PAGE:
Wednesday, August 28, 2013
5 stats to know: Orioles at Red Sox
By Jeremy Mills
With only about a month left in the season, every game is essential as the Baltimore Orioles and Boston Red Sox battle for playoff spots in the American League. The AL East rivals continue their three-game series at Fenway Park tonight on "Wednesday Night Baseball" at 7 ET on ESPN.
Here are five stats the broadcast crew will be discussing during tonight's game:
1. Last season, the Orioles made the playoffs for the first time since 1997. They did it on the strength of a 29-9 record in one-run games, the best in the modern era. This year, they’ve slumped to 14-23 in one-run games, the second-worst record in the majors.
2. The Red Sox have opened up a 2½ game lead in the AL East after finishing last in the division in 2012. They are looking to become just the seventh team since the current divisional format began in 1995, and just the third outside the National League West, to go from worst to first in their division.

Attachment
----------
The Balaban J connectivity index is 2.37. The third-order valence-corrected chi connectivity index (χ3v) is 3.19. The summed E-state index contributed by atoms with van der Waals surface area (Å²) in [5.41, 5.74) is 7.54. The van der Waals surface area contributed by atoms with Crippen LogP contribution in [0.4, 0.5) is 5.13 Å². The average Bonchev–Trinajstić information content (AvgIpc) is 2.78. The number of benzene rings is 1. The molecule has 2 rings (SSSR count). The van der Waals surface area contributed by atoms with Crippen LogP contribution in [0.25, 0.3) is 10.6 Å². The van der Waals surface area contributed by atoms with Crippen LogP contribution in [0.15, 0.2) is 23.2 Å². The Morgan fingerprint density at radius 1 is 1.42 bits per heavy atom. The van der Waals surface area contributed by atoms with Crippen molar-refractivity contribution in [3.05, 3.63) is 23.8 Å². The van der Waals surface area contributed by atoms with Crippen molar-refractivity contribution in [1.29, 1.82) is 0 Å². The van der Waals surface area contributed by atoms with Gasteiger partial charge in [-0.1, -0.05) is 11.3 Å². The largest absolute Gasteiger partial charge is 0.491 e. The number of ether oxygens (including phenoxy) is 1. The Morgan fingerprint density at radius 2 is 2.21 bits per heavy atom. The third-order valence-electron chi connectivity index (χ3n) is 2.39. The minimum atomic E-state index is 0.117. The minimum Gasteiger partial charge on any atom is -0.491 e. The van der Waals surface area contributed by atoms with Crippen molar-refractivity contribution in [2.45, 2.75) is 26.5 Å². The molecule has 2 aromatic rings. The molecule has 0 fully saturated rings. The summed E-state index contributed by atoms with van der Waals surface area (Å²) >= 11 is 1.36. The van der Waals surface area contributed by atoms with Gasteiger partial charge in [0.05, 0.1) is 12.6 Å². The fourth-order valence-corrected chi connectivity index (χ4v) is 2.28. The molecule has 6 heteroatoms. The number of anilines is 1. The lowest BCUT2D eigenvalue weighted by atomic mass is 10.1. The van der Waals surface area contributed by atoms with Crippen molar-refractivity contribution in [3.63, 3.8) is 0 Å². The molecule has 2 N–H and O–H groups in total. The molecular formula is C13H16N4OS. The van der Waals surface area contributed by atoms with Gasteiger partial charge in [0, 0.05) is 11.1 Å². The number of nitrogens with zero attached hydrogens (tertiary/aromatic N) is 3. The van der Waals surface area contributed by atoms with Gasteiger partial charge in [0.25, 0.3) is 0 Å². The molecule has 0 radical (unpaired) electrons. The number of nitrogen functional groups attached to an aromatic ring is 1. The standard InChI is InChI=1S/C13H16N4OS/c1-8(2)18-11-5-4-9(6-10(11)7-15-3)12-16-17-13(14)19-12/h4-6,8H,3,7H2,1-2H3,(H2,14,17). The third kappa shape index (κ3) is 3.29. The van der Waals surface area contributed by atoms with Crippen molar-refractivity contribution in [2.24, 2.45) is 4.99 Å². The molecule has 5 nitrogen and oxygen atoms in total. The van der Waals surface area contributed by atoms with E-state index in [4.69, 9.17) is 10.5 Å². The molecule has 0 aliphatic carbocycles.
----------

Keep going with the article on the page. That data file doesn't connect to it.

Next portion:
One of the keys to the turnaround has been improved health. Last season, only five hitters played in 100 games. This season, six hitters have already played 100 games and three more are on pace to do so before the end of the season (Stephen Drew and Shane Victorino are currently at 99, Jonny Gomes at 93).
3. Chris Davis leads the majors with 46 home runs and has a chance to break the AL record of 61 home runs by Roger Maris in 1961. Davis has been especially good against outside pitching, slugging .776 and hitting 32 homers against such pitches, 13 more than any other player.
He is the fourth player in Orioles history to hit 45 home runs in a season and is on pace to break the franchise record of 50 home runs by Brady Anderson in 1996.
Davis has the most home runs through 130 team games by any player since David Ortiz and Ryan Howard each had 47 at this point in the 2006 season.
4. The Red Sox average only 3.4 runs per game when John Lackey starts, the fifth-lowest total in the American League. Lackey has an 8-11 record despite leading Boston’s qualifying starters in ERA, WHIP and strikeout-to-walk ratio.
5. Boston has seen 800 more pitches than any other team in baseball this season and is second in the majors in pitches per plate appearance. Six Red Sox regulars are in the top 50 in the American League in pitches per plate appearance. Those long at-bats mean that the Red Sox get to the opponent’s bullpen faster than any other team in the majors.